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Just a short crosswalk away from the world's most famous beach is one of Waikiki's most popular hotels, the Sheraton Princess Kaiulani. The 1,142-room hotel sits on the former Ainahau Estate, where the last princess of Hawaii called home. The ten-acre oasis was complete with lush gardens, ponds, and the Victorian-style home owned by Princess Victoria Kaiulani and her father, Archibald Cleghorn, the Governor of Oahu. Since 1955, the hotel has captured the warmth of a true Hawaiian home, calling back visitors year after year.

Waikiki didn't always have the Sheraton Princess Kaiulani. After the war years, tourism in the mid-1950's reached a new peak in Hawaii. Regularly scheduled airline services from the West Coast boosted Honolulu as an accessible, desirable travel destination. With Transatlantic Ocean's new packaged group tours, cost-wary travelers who used to spend days on an ocean liner could now affordably board a plane and reach Hawaii in a few hours. Trade was also rapidly on the rise. To capitalize on this increasing boom in travel and trade, Matson constructed its third hotel, the Princess Kaiulani in 1955.

Formerly the site of the Moana cottages, the land was cleared in 1953 to make way for a new high-rise. The architectural firm Gardner A. Dailey, F.A.I.A and Associates designed the new hotel and Pacific Construction Company built it at an approximate cost of $4.5 million. The site for the hotel was on the old Waikiki Road, now the bustling Kalakaua Avenue.

The entrance to the hotel's parking lot marks the approximate arched entrance to Governor Cleghorn's Ainahau garden, filled with flora from the islands and around the world. Princess Kaiulani would enter the estate from Waikiki through her private driveway located just near the arched entrance. She winded through rows of palm trees to reach the white, Victorian-style house set deep within the grounds. Because it stood on the former entrance of the royal Ainahau Estate, the hotel was named in honor of Hawaii's most beloved monarch, Princess Kaiulani.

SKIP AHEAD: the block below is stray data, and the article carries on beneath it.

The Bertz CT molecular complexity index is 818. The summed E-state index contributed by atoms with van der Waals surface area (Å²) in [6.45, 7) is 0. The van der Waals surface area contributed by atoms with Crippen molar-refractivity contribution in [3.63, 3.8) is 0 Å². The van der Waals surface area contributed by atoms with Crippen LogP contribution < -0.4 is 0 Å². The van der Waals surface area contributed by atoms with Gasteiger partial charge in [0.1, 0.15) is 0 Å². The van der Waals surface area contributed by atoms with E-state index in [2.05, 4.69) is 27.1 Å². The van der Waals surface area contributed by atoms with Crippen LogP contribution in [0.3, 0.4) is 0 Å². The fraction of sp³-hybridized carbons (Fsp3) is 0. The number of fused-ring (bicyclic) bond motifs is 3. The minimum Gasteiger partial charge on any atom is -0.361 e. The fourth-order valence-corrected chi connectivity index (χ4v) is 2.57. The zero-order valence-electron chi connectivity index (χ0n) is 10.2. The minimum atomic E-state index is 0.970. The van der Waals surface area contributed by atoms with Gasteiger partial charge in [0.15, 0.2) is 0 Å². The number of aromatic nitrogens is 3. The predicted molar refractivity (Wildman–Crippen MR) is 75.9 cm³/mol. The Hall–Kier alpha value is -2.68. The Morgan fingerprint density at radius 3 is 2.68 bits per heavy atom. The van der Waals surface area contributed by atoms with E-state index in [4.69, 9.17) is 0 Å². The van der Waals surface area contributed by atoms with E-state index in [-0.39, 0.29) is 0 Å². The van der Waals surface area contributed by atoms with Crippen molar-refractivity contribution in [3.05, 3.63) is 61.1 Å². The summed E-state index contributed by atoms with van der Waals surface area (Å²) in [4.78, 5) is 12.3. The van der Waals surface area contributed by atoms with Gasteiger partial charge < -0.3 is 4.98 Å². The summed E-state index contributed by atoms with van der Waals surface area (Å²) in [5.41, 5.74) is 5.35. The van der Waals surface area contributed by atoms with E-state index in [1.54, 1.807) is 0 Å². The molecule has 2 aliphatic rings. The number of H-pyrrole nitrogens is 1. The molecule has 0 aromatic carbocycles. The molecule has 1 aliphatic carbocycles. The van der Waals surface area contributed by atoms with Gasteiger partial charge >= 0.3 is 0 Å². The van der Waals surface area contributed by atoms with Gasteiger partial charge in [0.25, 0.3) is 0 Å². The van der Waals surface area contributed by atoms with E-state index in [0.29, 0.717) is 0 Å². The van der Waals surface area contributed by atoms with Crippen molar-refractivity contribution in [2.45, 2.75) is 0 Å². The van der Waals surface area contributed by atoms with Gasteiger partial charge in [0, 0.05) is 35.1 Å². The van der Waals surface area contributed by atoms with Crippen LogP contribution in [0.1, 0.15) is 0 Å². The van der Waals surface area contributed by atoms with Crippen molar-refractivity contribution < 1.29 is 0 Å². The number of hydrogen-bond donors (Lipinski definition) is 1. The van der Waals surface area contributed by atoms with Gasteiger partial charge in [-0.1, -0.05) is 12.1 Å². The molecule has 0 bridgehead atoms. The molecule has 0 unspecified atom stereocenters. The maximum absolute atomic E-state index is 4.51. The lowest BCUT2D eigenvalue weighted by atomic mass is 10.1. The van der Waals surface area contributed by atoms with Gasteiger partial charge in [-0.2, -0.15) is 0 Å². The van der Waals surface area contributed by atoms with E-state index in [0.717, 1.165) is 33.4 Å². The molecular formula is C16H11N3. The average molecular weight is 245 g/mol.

The hotel opened on June 11, 1955, which was also Kamehameha Day, celebrating the birthday of the first King of all Hawaii. At the time, the hotel's Princess Wing was the tallest building in Hawaii (11 stories, 131 feet above the ground). It was the largest hotel built in Hawaii since The Royal Hawaiian in 1927. More than 100 guests, including Matson officials, community leaders, and government officials were on hand to celebrate the opening of the
Princess Kaiulani Hotel. A near-life size portrait of Princess Kaiulani painted by Hawaii artist, Lloyd Sexton, was dedicated in the main lobby following a lei ceremony. 

The Princess Kaiulani Hotel touted their “every room with a view.” Each makai (ocean) room had a spacious balcony furnished with lounging chairs, allowing a view of Waikiki Beach and the shore from Diamond Head to Pearl Harbor. Mauka (mountain) rooms had broad picture windows. The original hotel lobby design and motif was Polynesian with terrazzo floors, columns paneled in golden Philippine mahogany and furniture framed in Koa wood and upholstered in bright fabric. A tropics and Orient setting surrounded the Orchid Pool. A Japanese fence enclosed the grounds on three sides and contained thousands of Japanese willow branches closely woven together.

The top floor of the hotel was dedicated to public rooms, including the Robert Louis Stevenson Room, named for the famed poet and author who befriended the princess. The architects designed the entire 11th floor to open into panoramic views of Waikiki Beach. Twelve luxury penthouse suites were added in 1959.

In 1959, the year Hawaii entered statehood; Matson sold all of its hotel properties, including the four year-old Princess Kaiulani Hotel, to the Sheraton hotel chain. The Diamond Head Wing (now the Kaiulani Wing) opened in September 1960 at a cost of $2.8 million, adding 210 rooms. A showroom seating up to 700 was added to the property, as well as a 275-car garage. In 1963, Sheraton sold all of its Hawaiian hotels to Kyo-ya Company, Ltd., while continuing to manage the hotels under the Sheraton name with a long-term contract. The last wing of the Sheraton Princess Kaiulani, the 29-floor Ainahau Tower, opened in 1970.

For more information on the Sheraton Princess Kaiulani, please call the hotel at 1-808-922-5811 in the United States and Canada.